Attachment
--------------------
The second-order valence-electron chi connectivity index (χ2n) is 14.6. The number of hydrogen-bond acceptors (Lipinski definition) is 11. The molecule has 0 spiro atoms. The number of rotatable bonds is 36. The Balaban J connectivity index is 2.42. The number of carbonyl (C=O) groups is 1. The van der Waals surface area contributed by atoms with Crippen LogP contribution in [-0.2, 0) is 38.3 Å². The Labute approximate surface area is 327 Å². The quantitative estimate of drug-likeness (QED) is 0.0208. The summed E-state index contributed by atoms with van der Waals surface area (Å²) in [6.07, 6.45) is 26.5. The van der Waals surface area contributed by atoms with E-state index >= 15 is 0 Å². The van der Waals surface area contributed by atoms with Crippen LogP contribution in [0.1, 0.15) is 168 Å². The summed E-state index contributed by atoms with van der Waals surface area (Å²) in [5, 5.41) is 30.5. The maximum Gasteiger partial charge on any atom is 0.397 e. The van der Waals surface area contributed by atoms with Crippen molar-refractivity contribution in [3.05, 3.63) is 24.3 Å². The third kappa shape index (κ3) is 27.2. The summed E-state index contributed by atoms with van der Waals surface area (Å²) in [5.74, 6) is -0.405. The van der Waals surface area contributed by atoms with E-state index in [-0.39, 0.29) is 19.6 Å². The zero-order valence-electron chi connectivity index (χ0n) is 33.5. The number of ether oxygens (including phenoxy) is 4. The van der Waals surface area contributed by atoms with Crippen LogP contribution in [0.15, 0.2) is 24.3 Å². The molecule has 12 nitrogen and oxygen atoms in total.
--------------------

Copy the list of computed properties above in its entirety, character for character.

The second-order valence-electron chi connectivity index (χ2n) is 14.6. The number of hydrogen-bond acceptors (Lipinski definition) is 11. The molecule has 0 spiro atoms. The number of rotatable bonds is 36. The Balaban J connectivity index is 2.42. The number of carbonyl (C=O) groups is 1. The van der Waals surface area contributed by atoms with Crippen LogP contribution in [-0.2, 0) is 38.3 Å². The Labute approximate surface area is 327 Å². The quantitative estimate of drug-likeness (QED) is 0.0208. The summed E-state index contributed by atoms with van der Waals surface area (Å²) in [6.07, 6.45) is 26.5. The van der Waals surface area contributed by atoms with E-state index >= 15 is 0 Å². The van der Waals surface area contributed by atoms with Crippen LogP contribution in [0.1, 0.15) is 168 Å². The summed E-state index contributed by atoms with van der Waals surface area (Å²) in [5, 5.41) is 30.5. The maximum Gasteiger partial charge on any atom is 0.397 e. The van der Waals surface area contributed by atoms with Crippen molar-refractivity contribution in [3.05, 3.63) is 24.3 Å². The third kappa shape index (κ3) is 27.2. The summed E-state index contributed by atoms with van der Waals surface area (Å²) in [5.74, 6) is -0.405. The van der Waals surface area contributed by atoms with E-state index in [-0.39, 0.29) is 19.6 Å². The zero-order valence-electron chi connectivity index (χ0n) is 33.5. The number of ether oxygens (including phenoxy) is 4. The van der Waals surface area contributed by atoms with Crippen LogP contribution in [0.15, 0.2) is 24.3 Å². The molecule has 12 nitrogen and oxygen atoms in total.